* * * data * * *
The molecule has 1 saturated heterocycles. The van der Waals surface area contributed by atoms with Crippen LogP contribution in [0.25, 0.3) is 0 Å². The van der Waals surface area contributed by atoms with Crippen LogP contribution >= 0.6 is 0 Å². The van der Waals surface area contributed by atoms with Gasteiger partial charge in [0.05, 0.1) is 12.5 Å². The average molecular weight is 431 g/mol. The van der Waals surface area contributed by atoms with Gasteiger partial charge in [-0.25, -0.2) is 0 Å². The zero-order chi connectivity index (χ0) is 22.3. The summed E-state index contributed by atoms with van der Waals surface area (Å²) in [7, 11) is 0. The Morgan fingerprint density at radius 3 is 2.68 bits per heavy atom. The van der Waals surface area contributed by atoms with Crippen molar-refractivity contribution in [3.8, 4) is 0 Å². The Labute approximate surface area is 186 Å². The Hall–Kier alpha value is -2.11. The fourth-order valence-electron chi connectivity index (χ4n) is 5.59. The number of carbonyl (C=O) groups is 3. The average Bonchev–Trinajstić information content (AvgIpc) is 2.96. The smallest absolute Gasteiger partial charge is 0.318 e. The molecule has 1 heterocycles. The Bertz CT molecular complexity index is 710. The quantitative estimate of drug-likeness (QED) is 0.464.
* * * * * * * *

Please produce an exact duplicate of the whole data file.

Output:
The molecule has 1 saturated heterocycles. The van der Waals surface area contributed by atoms with Crippen LogP contribution in [0.25, 0.3) is 0 Å². The van der Waals surface area contributed by atoms with Crippen LogP contribution >= 0.6 is 0 Å². The van der Waals surface area contributed by atoms with Gasteiger partial charge in [0.05, 0.1) is 12.5 Å². The average molecular weight is 431 g/mol. The van der Waals surface area contributed by atoms with Gasteiger partial charge in [-0.25, -0.2) is 0 Å². The zero-order chi connectivity index (χ0) is 22.3. The summed E-state index contributed by atoms with van der Waals surface area (Å²) in [7, 11) is 0. The Morgan fingerprint density at radius 3 is 2.68 bits per heavy atom. The van der Waals surface area contributed by atoms with Crippen molar-refractivity contribution in [3.8, 4) is 0 Å². The Labute approximate surface area is 186 Å². The Hall–Kier alpha value is -2.11. The fourth-order valence-electron chi connectivity index (χ4n) is 5.59. The number of carbonyl (C=O) groups is 3. The average Bonchev–Trinajstić information content (AvgIpc) is 2.96. The smallest absolute Gasteiger partial charge is 0.318 e. The molecule has 1 heterocycles. The Bertz CT molecular complexity index is 710. The quantitative estimate of drug-likeness (QED) is 0.464.